There are marked variations among individuals with respect to phenytoin serum levels where toxicity may occur. Nystagmus, on lateral gaze, usually appears at 20 mcg/mL, ataxia at 30 mcg/mL, dysarthria and lethargy appear when the serum concentration is over 40 mcg/mL, but as high a concentration as 50 mcg/mL has been reported without evidence of toxicity. As much as 25 times the therapeutic dose has been taken to result in a serum concentration over 100 mcg/mL with complete recovery. Irreversible cerebellar dysfunction and atrophy have been reported.

Treatment: Treatment is nonspecific since there is no known antidote. The adequacy of the respiratory and circulatory systems should be carefully observed and appropriate supportive measures employed. Hemodialysis can be considered since phenytoin is not completely bound to plasma proteins. Total exchange transfusion has been used in the treatment of severe intoxication in pediatric patients. In acute overdosage the possibility of other CNS depressants, including alcohol, should be borne in mind.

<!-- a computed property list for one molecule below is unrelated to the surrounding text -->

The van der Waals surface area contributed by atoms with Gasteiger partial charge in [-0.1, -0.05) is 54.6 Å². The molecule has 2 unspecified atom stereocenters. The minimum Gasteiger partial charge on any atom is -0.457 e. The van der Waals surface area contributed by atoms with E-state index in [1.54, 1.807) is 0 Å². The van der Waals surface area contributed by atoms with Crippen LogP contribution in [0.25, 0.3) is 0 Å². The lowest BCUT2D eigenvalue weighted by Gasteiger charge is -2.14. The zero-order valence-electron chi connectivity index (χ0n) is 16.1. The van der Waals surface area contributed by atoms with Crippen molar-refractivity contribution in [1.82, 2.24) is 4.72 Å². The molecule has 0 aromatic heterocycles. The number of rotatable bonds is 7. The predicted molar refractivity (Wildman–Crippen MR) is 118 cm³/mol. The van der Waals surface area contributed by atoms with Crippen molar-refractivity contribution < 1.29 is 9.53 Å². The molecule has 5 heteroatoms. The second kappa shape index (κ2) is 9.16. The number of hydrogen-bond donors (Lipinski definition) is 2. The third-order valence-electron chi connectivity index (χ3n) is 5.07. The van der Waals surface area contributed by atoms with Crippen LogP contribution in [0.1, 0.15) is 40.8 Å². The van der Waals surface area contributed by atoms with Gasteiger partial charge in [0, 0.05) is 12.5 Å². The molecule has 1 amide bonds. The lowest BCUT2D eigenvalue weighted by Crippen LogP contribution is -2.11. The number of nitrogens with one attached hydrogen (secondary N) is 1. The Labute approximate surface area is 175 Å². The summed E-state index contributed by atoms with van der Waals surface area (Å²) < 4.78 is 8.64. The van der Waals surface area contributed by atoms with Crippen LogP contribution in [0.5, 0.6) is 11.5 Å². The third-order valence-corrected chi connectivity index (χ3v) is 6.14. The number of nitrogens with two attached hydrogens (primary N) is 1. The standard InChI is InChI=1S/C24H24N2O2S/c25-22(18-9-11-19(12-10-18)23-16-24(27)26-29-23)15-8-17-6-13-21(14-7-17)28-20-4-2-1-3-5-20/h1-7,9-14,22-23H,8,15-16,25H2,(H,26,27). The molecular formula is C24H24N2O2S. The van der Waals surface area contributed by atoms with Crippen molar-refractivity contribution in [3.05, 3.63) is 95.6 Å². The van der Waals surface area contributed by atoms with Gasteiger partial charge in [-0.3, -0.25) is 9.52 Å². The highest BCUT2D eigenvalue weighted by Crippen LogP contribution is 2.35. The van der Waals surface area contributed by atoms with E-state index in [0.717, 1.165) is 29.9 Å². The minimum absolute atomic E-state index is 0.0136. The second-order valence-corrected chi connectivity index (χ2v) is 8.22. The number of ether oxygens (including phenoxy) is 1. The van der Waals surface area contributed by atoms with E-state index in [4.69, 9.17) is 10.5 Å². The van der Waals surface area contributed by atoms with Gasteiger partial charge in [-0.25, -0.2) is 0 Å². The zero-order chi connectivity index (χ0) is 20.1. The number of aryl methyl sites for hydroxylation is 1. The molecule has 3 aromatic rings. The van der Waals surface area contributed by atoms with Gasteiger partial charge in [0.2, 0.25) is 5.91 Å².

Use in Special Population

Pediatric Use: A loading dose of 15 to 20 mg/kg of Phenytoin intravenously will usually produce serum concentrations of phenytoin within the generally accepted serum total concentrations between 10 and 20 mcg/mL (unbound phenytoin concentrations of 1 to 2 mcg/mL). Because of the increased risk of adverse cardiovascular reactions associated with rapid administration Phenytoin should be injected slowly intravenously at a rate not exceeding 1 to 3 mg/kg/min or 50 mg per minute, whichever is slower

Geriatric Use: Phenytoin clearance tends to decrease with increasing age. Lower or less frequent dosing may be required 

Renal and Hepatic Impairment Or Hypoalbuminemia: The liver is the site of biotransformation. Patients with impaired liver function, elderly patients, or those who are gravely ill may show early toxicity. Because the fraction of unbound phenytoin is increased in patients with renal or hepatic disease, or in those with hypoalbuminemia, the monitoring of phenytoin serum levels should be based on the unbound fraction in those patients.

Storage Conditions

Intravenous: Store at room temperature of 15-30°C.
Oral: 
  • Tablet/capsule: Store below 30°C. Protect from light and moisture;
  • Oral suspension: Store at room temperature of 20-25°C, do not freeze, protect from light.